I think I just found Santa Claus’ holiday lair (or at least where his reindeers escape to get some R&R).
I must admit, Nara was nowhere near my go-see radar. That was before a little bird told me that it was home to free-roaming wild deer, who didn’t mind being doted on by humans (that is a lot, we’re not exactly the world’s cutest species). On my return to Kansai, we hopped on the JR for a quick day trip to Nara.
Nara turned out to be a nice alternative to Kyoto, if you are all for immersing yourself in the rustic, nostalgic side of Japan, but are a bit wary of getting caught in the tourist stampede. Only a handful of people stepped off the train with us. As we strolled through the cafes lining the path that led to Nara Park, it almost felt like we were the only excursionists around.
Twenty minutes in, and still not a single four-legged friend in sight. I was promised Bambi! There was barely a souvenir shop we passed that was not dotted with antlers, so I was quite sure we were in the right town.
As we wandered into space that got greener and greener, the number of stores began to thin. A stone staircase led us up to a beautiful pagoda, where early birds bowed their heads in prayer. And lo and behold, our patience finally paid off:
Although they were not very tall and bulky, I was still very hesitant to go near them at first (most likely, it was because of the antlers). Our four-legged friends turned out to be very easygoing though, even letting you touch their velvety crowns. If you REALLY want them to be happy to see you, you can buy a pack of the ‘deer cookies’ peddled for 150 yen everywhere in Nara; you’d be the most popular guy around.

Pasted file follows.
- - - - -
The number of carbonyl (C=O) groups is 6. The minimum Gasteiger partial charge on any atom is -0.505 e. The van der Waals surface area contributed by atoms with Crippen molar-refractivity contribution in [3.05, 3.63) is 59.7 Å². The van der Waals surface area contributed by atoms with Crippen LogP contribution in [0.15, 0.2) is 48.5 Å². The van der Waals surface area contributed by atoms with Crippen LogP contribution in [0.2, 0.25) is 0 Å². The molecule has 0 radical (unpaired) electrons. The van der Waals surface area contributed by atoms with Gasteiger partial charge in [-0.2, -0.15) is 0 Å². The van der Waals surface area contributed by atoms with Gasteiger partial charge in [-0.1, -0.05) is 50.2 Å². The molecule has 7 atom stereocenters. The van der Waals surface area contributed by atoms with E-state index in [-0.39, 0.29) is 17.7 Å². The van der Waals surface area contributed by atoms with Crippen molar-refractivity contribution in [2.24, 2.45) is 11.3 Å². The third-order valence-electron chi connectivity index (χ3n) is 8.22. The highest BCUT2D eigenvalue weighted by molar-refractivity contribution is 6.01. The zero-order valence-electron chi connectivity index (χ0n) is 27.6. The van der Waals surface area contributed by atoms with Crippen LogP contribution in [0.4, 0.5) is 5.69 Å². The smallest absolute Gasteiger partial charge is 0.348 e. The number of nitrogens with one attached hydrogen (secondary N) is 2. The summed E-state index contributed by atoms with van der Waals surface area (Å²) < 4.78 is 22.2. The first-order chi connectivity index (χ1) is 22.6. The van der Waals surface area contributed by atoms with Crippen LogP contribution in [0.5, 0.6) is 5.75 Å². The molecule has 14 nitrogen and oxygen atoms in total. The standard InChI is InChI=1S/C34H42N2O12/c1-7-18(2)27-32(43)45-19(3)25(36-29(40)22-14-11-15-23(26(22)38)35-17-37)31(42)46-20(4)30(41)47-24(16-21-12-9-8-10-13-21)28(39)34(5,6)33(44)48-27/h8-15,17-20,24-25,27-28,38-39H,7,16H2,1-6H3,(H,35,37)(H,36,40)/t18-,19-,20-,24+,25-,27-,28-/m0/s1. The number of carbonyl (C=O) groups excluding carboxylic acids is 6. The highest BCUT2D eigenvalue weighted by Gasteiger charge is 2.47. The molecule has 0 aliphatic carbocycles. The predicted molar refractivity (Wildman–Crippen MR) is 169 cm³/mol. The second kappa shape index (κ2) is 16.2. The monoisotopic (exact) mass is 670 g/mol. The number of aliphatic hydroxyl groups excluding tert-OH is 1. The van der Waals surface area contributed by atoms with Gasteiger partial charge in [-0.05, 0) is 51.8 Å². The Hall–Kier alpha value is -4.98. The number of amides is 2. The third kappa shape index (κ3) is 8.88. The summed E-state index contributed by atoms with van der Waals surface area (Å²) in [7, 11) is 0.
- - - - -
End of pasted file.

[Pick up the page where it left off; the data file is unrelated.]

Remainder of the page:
Once we got past the shops, wild deer was almost everywhere we went — in the temple grounds, in the gardens, on the mountain side. Roaming around was almost more about being one with nature, rather than simply sightseeing. Tall pines loom over you as you walk through the park; seeing the deer freely live their day-to-day sans zoo fences was also, in a way, a bit heartwarming. Sure, the pagodas and zen gardens here might not be as grandiose as the ones in Kyoto, but Nara gives quite a unique and rather refreshing experience.